She begins reciting Rick Astley’s “Never Gonna Give You Up.”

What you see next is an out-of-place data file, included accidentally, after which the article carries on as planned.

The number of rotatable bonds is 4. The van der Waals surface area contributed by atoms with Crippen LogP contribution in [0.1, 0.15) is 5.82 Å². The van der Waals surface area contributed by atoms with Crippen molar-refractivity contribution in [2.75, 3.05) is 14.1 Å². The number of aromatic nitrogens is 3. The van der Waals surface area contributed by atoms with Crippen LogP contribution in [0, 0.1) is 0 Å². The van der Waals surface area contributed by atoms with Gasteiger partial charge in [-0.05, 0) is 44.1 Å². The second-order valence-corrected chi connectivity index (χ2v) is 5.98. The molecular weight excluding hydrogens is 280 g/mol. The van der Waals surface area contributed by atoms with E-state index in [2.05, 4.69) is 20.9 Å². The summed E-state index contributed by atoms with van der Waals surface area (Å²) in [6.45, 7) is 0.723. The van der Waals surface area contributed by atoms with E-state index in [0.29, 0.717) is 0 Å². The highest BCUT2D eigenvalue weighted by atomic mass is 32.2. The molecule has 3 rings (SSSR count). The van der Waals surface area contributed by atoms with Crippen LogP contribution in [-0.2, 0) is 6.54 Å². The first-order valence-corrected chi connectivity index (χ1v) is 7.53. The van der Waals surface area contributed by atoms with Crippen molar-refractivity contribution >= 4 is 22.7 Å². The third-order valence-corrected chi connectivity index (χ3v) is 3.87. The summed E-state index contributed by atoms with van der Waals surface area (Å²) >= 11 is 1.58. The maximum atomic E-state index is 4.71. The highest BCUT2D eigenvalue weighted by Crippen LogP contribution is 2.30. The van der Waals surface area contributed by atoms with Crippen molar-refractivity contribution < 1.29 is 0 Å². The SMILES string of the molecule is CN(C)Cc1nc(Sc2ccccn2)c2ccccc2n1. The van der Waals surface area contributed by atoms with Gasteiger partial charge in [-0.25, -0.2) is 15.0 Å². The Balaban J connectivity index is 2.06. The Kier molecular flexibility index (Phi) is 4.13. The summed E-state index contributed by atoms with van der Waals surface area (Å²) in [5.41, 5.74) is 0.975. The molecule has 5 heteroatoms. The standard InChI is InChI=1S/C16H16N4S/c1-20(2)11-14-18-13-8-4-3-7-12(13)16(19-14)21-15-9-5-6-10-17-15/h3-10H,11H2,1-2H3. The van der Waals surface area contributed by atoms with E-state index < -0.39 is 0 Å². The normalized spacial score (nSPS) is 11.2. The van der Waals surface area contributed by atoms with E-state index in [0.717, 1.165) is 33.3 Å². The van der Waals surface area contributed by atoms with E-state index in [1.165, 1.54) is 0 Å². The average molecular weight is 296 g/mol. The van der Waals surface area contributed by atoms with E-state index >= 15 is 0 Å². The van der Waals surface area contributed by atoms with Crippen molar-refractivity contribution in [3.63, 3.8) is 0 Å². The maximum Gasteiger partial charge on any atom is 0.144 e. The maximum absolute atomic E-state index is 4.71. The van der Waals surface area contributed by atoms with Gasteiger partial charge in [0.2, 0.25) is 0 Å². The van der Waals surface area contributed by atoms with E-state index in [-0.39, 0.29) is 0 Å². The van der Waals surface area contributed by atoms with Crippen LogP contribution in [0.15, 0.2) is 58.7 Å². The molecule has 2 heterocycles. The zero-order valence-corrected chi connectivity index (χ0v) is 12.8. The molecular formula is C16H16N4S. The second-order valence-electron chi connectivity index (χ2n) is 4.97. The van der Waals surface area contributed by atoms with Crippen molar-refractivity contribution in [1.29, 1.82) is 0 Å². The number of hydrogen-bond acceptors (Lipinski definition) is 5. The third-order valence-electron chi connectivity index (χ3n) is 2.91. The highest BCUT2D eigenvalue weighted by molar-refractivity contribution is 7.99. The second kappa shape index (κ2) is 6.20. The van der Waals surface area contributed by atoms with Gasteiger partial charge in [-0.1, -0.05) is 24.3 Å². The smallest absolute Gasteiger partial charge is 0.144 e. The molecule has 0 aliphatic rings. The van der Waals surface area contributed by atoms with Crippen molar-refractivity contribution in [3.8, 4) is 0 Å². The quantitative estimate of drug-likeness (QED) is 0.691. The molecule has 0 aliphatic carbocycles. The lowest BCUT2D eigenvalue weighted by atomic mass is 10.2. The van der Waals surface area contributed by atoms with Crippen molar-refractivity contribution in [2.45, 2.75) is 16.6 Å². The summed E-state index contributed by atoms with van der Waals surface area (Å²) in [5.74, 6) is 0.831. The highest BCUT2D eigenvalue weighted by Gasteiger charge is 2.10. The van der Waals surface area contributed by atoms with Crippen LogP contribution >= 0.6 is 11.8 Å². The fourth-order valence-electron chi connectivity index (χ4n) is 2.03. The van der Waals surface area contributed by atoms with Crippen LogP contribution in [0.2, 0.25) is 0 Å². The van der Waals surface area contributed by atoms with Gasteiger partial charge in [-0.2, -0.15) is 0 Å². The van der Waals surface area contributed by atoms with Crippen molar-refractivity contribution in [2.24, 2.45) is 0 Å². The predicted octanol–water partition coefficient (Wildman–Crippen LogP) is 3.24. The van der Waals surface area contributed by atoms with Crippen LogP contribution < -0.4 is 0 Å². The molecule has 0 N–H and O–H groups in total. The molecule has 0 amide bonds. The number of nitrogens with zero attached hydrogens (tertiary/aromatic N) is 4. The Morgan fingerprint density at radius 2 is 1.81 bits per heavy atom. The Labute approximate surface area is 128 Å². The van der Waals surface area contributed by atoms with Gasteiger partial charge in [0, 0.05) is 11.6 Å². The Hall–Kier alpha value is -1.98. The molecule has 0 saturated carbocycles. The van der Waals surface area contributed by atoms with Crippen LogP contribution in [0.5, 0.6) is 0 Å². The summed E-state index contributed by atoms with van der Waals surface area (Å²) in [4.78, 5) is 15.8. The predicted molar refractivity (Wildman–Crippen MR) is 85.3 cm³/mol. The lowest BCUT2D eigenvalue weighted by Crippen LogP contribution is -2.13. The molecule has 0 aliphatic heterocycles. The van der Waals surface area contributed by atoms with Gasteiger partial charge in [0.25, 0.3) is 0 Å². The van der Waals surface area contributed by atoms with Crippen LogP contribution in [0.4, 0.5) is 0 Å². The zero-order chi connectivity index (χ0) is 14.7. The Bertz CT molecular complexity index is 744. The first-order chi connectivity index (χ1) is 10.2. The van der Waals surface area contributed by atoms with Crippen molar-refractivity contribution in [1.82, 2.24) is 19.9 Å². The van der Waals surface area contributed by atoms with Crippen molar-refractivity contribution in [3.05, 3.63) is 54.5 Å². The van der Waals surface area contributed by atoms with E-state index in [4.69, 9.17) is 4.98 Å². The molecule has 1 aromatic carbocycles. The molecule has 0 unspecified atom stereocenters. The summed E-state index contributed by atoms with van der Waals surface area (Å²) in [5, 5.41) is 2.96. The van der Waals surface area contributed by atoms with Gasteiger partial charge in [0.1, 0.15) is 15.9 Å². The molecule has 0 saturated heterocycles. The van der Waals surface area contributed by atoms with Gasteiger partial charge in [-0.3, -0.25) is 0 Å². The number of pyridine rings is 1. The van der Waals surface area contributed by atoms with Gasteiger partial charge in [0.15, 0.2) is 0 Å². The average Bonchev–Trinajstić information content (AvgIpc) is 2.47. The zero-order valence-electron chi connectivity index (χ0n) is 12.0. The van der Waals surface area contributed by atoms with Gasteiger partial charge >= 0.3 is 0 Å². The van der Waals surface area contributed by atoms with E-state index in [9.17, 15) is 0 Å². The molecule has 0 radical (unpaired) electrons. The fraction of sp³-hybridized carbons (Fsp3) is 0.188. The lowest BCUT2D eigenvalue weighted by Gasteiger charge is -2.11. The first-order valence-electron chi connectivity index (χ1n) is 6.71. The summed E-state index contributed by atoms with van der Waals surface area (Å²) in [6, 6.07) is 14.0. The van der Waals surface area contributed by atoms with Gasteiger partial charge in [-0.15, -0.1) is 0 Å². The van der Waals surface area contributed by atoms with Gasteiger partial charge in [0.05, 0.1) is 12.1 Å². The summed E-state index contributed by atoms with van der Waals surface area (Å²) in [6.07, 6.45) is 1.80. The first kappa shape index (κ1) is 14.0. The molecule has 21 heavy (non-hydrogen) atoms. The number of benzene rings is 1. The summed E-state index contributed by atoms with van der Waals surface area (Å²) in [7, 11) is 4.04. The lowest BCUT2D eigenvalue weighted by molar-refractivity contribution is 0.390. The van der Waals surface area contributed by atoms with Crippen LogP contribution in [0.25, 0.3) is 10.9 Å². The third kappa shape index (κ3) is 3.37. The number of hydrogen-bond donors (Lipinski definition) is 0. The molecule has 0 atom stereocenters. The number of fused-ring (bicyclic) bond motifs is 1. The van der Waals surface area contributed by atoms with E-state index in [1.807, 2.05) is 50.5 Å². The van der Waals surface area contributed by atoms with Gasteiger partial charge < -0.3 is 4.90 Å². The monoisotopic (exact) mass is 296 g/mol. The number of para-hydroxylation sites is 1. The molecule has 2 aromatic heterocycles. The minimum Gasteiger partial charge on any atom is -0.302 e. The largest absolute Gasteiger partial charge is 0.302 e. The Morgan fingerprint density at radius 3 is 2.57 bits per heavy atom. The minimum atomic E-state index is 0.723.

Rebecca transitions into softly singing the words, looking down at Deborah much of the time. Just as emotion takes her and the words falter, Ted, who has arrived late but has shown up nonetheless, picks the tune right back up from where she left it. Soon the entire church is singing, with her nearest and dearest singing the loudest. Once the service is over, Rebecca (taking her cue from her earlier discussion with Deborah), graciously thanks Rupert for coming, while Deborah invites him to the intimate gathering happening at the house. He rears back as though he were suddenly in the presence of garlic, as his kind are wont to do, and makes his excuses and leaves. But not before informing Rebecca that she is welcome to have Bex’s shares of Richmond (“I mean, there’s just no time for footie these days.” Yeah, I’m sure you’re a real hands-on father) and lingering just long enough to whisper something into Nathan’s ear.